The precise reason for the terrorism threat level being raised to high, skipping medium, is unclear, but a number of government officials have suggested that the move came in response to an elevated risk of copycat attacks on mosques and other sites. It is likely that the increased threat level gives security forces additional powers and access to resources which have enabled the current heightened security posture, widely seen as providing reassurance to the public rather than being in response to any specific threat. However, it remains unclear how long these measures will remain in place and when the terrorism threat level will be downgraded.
While the threat of Islamic terrorism has been prominent in New Zealand’s intelligence assessments since 2014, Friday’s attack has put renewed focus on far-right extremism, something which had previously received relatively little attention.
Recent years have seen an increased far-right extremist threat in many Western countries, including Europe, the US and Australia. However, these threats have proven more difficult to monitor and respond to than traditional terrorism plots, with attackers typically acting alone rather than in close-knit cells and having limited communication with external parties and ideological leaders. Nevertheless, there has been some criticism of intelligence agencies for having failed to monitor Tarrant, given that he had allegedly posted extremist views and pictures of his weapons on multiple online forums, although none of these identified a specific plot or potential targets.
It is unclear when New Zealand’s terrorism threat level will be reduced. Given the apparent absence of any clear plots or groups operating in the country and low probability of further attacks linked to Tarrant, it is likely that there will be calls to reduce the threat level in the coming days as the increased police security posture begins to wind down.
However, there is a realistic possibility that the threat level could be reduced to medium, indicating that another attack is feasible, rather than its previous state of low. In the aftermath of the attack, the New Zealand Secret Intelligence Service (NZSIS) and Government Communications Security Bureau (GCSB) are likely to increase their focus on far-right extremism.
This may lead to a number of arrests of far-right activists and associates of Tarrant in the medium term, but is not necessarily indicative of an increased risk of far-right attacks. Intelligence agencies are also likely to be concerned about the potential for retaliatory attacks by extremists within the country’s Muslim population in the medium to long term, particularly as both al-Qaeda and IS have attempted to exploit Friday’s attack to incite resentment within the community and internationally as an example of violent islamophobia.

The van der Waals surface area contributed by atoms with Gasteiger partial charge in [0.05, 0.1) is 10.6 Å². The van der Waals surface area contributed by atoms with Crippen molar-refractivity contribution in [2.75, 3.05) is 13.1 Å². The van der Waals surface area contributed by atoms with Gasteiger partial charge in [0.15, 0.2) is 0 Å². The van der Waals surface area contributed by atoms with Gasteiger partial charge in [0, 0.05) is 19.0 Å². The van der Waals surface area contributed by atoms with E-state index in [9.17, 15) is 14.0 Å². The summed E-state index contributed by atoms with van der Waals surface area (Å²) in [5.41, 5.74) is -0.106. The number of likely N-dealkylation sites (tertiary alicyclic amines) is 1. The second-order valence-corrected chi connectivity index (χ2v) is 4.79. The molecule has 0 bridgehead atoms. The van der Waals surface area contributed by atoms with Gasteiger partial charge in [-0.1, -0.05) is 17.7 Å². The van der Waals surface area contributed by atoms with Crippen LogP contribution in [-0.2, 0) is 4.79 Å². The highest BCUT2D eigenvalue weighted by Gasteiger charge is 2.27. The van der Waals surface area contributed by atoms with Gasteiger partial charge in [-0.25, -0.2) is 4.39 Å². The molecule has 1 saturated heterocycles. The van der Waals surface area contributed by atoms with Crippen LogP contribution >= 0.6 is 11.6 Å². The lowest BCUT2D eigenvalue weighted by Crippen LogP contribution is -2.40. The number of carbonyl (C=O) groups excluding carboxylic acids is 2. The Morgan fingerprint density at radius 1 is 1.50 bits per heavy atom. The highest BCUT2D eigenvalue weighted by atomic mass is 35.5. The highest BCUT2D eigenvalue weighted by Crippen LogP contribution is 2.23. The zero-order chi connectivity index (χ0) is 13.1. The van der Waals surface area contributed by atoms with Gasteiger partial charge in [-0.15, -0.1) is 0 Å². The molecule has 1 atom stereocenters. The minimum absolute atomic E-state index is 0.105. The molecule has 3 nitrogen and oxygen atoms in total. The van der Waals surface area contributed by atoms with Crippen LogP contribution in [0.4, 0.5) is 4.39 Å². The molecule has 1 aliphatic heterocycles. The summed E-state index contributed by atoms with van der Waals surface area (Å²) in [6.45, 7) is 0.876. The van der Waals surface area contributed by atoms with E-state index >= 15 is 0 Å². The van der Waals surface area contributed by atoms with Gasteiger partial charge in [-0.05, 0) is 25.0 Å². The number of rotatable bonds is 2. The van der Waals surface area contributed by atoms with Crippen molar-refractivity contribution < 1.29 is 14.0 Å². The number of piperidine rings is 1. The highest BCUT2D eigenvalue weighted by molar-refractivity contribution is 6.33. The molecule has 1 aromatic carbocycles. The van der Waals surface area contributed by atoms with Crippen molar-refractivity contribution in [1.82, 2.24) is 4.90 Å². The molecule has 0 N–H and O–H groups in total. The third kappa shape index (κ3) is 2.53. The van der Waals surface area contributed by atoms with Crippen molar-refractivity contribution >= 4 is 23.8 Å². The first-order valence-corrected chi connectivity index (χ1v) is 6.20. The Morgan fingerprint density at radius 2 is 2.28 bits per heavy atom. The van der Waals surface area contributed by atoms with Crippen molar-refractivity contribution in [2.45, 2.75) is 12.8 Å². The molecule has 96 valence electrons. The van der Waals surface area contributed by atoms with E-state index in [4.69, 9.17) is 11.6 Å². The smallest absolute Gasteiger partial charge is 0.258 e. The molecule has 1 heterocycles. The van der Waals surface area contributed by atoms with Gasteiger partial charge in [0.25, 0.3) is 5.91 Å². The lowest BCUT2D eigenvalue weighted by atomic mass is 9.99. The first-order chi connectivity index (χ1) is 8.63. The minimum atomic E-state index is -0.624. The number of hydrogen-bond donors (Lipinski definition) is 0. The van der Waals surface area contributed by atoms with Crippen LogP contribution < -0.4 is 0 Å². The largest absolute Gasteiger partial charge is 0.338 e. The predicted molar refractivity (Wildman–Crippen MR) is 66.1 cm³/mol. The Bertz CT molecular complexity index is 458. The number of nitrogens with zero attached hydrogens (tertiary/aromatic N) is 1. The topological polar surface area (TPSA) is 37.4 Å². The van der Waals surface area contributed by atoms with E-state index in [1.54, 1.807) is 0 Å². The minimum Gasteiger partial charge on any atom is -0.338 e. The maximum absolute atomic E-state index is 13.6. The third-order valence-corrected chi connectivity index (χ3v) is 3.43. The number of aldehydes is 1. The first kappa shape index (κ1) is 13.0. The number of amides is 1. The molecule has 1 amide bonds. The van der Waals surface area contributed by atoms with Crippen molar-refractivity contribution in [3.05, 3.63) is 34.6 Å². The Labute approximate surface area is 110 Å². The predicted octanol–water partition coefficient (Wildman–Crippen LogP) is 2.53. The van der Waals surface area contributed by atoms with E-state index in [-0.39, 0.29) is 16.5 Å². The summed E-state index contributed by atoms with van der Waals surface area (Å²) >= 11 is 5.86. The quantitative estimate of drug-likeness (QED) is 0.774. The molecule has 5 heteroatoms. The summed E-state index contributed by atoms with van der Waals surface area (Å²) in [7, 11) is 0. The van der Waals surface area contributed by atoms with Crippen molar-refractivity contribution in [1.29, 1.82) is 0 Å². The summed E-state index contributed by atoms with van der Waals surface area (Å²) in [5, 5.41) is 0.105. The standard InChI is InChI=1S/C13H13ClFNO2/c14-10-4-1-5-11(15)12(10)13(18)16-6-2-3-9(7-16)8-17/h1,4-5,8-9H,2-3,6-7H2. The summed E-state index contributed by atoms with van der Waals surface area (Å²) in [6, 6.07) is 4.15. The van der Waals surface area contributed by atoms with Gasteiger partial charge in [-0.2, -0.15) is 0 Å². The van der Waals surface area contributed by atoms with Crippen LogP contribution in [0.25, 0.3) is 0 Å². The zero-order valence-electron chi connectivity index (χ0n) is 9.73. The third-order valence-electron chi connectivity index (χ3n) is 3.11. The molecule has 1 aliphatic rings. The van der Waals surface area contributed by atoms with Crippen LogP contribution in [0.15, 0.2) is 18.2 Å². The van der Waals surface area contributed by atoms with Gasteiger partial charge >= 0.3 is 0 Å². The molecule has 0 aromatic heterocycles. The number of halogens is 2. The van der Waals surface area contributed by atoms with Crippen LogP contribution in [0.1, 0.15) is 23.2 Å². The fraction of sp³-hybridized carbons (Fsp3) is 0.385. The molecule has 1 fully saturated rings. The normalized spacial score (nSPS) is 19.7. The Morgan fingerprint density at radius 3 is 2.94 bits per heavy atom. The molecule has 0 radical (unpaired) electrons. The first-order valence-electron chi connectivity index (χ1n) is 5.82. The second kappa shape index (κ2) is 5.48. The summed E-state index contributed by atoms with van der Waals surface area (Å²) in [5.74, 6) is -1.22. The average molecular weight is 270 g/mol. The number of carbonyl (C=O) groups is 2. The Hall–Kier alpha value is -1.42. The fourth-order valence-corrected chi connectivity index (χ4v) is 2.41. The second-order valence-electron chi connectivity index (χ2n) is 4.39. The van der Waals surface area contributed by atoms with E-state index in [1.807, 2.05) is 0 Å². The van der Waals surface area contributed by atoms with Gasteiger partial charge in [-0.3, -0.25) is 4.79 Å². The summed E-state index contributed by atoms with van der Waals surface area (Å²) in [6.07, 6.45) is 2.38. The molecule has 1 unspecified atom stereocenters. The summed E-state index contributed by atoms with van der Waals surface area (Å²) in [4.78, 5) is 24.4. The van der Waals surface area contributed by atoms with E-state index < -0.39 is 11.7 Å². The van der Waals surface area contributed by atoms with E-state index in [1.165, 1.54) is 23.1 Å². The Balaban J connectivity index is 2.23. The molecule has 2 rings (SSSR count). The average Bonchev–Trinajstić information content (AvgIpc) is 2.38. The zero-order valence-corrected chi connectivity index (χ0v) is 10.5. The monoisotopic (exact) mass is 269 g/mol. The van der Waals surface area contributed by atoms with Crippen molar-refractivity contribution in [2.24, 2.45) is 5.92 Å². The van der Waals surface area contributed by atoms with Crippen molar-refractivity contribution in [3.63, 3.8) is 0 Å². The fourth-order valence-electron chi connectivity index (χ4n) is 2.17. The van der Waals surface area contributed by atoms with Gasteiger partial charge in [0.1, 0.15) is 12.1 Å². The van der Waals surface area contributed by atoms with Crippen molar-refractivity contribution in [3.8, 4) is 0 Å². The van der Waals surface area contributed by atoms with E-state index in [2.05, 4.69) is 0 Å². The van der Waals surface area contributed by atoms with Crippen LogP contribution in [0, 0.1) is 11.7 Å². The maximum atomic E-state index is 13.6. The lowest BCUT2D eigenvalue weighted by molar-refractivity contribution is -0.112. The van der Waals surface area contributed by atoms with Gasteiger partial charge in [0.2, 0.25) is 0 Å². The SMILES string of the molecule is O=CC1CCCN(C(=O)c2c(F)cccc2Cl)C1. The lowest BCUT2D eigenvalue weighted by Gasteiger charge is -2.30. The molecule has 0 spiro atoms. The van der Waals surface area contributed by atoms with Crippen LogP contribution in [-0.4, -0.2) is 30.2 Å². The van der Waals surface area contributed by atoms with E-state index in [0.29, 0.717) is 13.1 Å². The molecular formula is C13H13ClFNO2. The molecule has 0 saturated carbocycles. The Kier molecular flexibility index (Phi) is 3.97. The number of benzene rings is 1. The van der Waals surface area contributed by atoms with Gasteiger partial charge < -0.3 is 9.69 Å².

However, given the well-integrated nature of New Zealand’s Muslim communities and previous low levels of extremism, the threat from Islamic terrorism in the country is unlikely to be significantly elevated.
Gun Ownership in New Zealand
Although levels of violent crime in the country are low, firearms legislation in New Zealand is among the most liberal in the world and around 1.5 million guns are believed to be in circulation among the country’s roughly five million residents. Firearms owners are licensed, requiring a basic police background check, but individual weapons are not, meaning that estimates of guns in circulation are only approximate.
Pistols, shotguns and small-calibre semi-automatic rifles are all available for purchase under a basic category-A licence; although a special application has to be made to be able to buy military-style semi-automatic weapons with larger magazines such as those used in the Christchurch attack.
But despite the ready availability of weapons, firearms-related violence is relatively uncommon in New Zealand, with the last major mass shooting occurring in 1990 when 13 people were shot dead in the coastal town of Aramoana.
In the aftermath of the Christchurch attack, Prime Minister Jacinda Ardern has indicated that the government plans major reform of firearms legislation in the coming days in order to limit access to or ban military-style semi-automatic weapons. Other political parties in New Zealand, including Labour’s coalition partner New Zealand First and the opposition National Party, quickly came out in support of the move, although no precise legislative changes have been announced and the passing of reforms may require negotiation between the parties.
Ardern has declared that the reforms will be set out and presented to parliament within the next week. Although the reforms are likely to draw significant popular support, with many people having already turned in semi-automatic rifles to police over the weekend, and the backing of the police, there have been suggestions that the prime minister may face significant opposition from right-wing lobby groups and some rural farming communities. Nevertheless, the reforms are highly likely to be passed.
Although the Christchurch attack has stunned the country and prompted a large-scale response from security forces, the incident is unlikely to significantly affect the terrorism risk environment in the long term. Police and intelligence agencies are likely to refocus on far-right extremism in the medium term in response to the attack and may make further arrests, but the risk of copycat attacks is likely to remain low.
Despite propaganda campaigns by al-Qaeda and IS, retaliatory Islamist attacks are also considered unlikely in the short to medium term given the limited spread of such ideology in New Zealand and the unifying public and political response to the Christchurch attack.
Attempts to reform firearms legislation, particularly changes which outlaw military-style semi-automatic weapons, have the potential to draw aggressive opposition from some groups, and there is an increased but low risk of isolated violent incidents relating to enforcement of bans. However, political opposition is likely to be limited if Ardern is able to pass the legislation within the next two weeks and a properly implemented firearms amnesty has the potential to reduce the risk of violence associated with its enforcement.